Alex Salmond, former first minister, announced he will be among the candidates who will stand for the Alba Party on regional lists. The announcement sent shockwaves through Holyrood at the end of an already dramatic week. And in the latest blow to Nicola Sturgeon, one of her MPs – Kenny MacAskill, the former Scottish Justice Secretary – announced on Saturday that he has defected to the Alba Party.
What will this new party mean for the SNP?
The Scottish National Party is leagues ahead in the polls – but these haven’t accounted for the Alba Party yet.
The effect of Mr Salmond’s announcement and campaigning tactics will only become clear in the coming weeks.
However, concern is growing in Holyrood that this will do little but split the pro-independence vote and prevent the SNP winning an overall majority, concerns which are only building with the announcement that Mr MacAskill has defected.
READ MORE: Nicola Sturgeon in jeopardy as MP breaks cover to issue warning
Mr MacAskill reportedly wrote to his staff: “I will be joining the newly-formed Alba Party to deliver [a] supermajority for independence through the list vote and which I believe’s essential to achieving our nation’s independence.”
The SNP said there were “real questions” about Mr Salmond’s suitability to return to public office.
A spokesperson said: “This is perhaps the most predictable development in Scottish politics for quite some time.
“At this time of crisis, the interests of the country must come first and should not be obscured by the self-interest of someone who shows no sign whatsoever of reflecting on serious concerns about his own conduct.”
Scottish Conservative leader Douglas Ross said: “Alex Salmond is a discredited figure who admitted appalling behaviour towards women during his time as SNP first minister and right-thinking people will want nothing to do with him or his new party.”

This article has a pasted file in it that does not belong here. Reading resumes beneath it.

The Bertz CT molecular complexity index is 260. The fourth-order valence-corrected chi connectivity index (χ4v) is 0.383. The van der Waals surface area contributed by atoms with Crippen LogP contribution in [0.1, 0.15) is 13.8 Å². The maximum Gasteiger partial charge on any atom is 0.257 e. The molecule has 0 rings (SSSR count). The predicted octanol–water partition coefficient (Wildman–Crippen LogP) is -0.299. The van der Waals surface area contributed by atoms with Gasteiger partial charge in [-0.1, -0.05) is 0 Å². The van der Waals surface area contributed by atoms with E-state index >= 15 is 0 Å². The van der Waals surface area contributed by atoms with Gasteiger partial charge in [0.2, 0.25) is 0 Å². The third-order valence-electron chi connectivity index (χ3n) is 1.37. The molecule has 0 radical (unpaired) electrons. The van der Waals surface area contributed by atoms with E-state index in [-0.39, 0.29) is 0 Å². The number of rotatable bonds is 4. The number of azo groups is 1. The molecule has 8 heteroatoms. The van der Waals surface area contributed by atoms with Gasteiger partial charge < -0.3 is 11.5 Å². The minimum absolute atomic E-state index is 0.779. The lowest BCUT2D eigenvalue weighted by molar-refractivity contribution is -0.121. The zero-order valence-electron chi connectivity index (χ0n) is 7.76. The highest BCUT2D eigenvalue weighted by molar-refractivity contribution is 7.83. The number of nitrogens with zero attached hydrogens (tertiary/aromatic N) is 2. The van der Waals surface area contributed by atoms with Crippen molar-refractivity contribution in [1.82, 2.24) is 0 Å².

He said his party would do “everything possible” to block another independence referendum and “ensure the Scottish Parliament works towards rebuilding and recovery after the pandemic”.
Scottish Labour leader Anas Sarwar said the people of Scotland deserved more than “score-settling” and “old politics”.
He said: “We are still in the midst of a pandemic. Lives and livelihoods are still at risk.
“This election must be about our national recovery and the people of Scotland’s priorities, not the old arguments between personalities who believe their interest matters more than the national interest.”
Mr Salmond has insisted that Alba is not a threat to the SNP.
He said that under his leadership, the Alba Party was seeking to “build a supermajority for independence in the Scottish parliament”.
He said: “We intend to contribute policy ideas to assist Scotland’s economic recovery and to help build an independence platform to face the new political realities.”
He said Prime Minister Boris Johnson, who has already dismissed the SNP’s request for a second independence referendum, would “find it much more difficult to say no to a parliament and a country.”
The Scottish Liberal Democrats chair Alistair Carmichael MP said the move was evidence of feuding within the Nationalist movement.
He said: “There are no questions about Scotland’s future to which Alex Salmond is the answer.
“This astonishing announcement shows just how divided the SNP are. A few years ago no one could have imagined that the former first minister and his protege would be at one another’s throats.”
The Scottish Greens’ Ross Greer told the BBC News Channel: “This is the very public meltdown of a thoroughly disgraced individual.”